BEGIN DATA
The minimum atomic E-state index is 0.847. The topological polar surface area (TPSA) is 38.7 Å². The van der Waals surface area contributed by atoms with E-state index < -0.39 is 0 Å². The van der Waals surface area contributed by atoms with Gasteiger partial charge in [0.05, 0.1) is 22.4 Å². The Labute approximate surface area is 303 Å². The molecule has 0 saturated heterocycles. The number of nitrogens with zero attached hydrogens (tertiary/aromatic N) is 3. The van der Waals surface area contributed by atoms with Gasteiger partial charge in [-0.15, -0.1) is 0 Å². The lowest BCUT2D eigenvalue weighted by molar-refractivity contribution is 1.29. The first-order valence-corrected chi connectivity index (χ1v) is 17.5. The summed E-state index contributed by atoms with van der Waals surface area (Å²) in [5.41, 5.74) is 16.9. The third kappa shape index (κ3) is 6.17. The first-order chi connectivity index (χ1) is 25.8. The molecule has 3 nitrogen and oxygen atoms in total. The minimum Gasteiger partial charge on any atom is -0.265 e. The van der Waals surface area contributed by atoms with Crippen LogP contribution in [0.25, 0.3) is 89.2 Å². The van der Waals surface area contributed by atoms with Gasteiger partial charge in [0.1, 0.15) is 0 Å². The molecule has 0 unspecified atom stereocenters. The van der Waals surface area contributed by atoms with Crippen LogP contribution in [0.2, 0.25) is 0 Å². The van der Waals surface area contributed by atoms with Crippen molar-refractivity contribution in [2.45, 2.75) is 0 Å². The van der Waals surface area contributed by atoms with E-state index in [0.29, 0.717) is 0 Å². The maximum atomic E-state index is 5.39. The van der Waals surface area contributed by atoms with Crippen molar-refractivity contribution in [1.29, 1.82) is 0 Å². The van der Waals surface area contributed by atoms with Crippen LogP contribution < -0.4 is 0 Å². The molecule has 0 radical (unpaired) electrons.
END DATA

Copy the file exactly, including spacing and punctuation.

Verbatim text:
The minimum atomic E-state index is 0.847. The topological polar surface area (TPSA) is 38.7 Å². The van der Waals surface area contributed by atoms with E-state index < -0.39 is 0 Å². The van der Waals surface area contributed by atoms with Gasteiger partial charge in [0.05, 0.1) is 22.4 Å². The Labute approximate surface area is 303 Å². The molecule has 0 saturated heterocycles. The number of nitrogens with zero attached hydrogens (tertiary/aromatic N) is 3. The van der Waals surface area contributed by atoms with Gasteiger partial charge in [-0.15, -0.1) is 0 Å². The lowest BCUT2D eigenvalue weighted by molar-refractivity contribution is 1.29. The first-order valence-corrected chi connectivity index (χ1v) is 17.5. The summed E-state index contributed by atoms with van der Waals surface area (Å²) in [5.41, 5.74) is 16.9. The third kappa shape index (κ3) is 6.17. The first-order chi connectivity index (χ1) is 25.8. The molecule has 3 nitrogen and oxygen atoms in total. The minimum Gasteiger partial charge on any atom is -0.265 e. The van der Waals surface area contributed by atoms with Crippen LogP contribution in [0.25, 0.3) is 89.2 Å². The van der Waals surface area contributed by atoms with Gasteiger partial charge in [0.1, 0.15) is 0 Å². The molecule has 0 unspecified atom stereocenters. The van der Waals surface area contributed by atoms with Crippen LogP contribution in [0.2, 0.25) is 0 Å². The van der Waals surface area contributed by atoms with Crippen molar-refractivity contribution in [2.45, 2.75) is 0 Å². The van der Waals surface area contributed by atoms with E-state index in [0.29, 0.717) is 0 Å². The maximum atomic E-state index is 5.39. The van der Waals surface area contributed by atoms with Crippen molar-refractivity contribution in [1.29, 1.82) is 0 Å². The van der Waals surface area contributed by atoms with Crippen LogP contribution < -0.4 is 0 Å². The molecule has 0 radical (unpaired) electrons.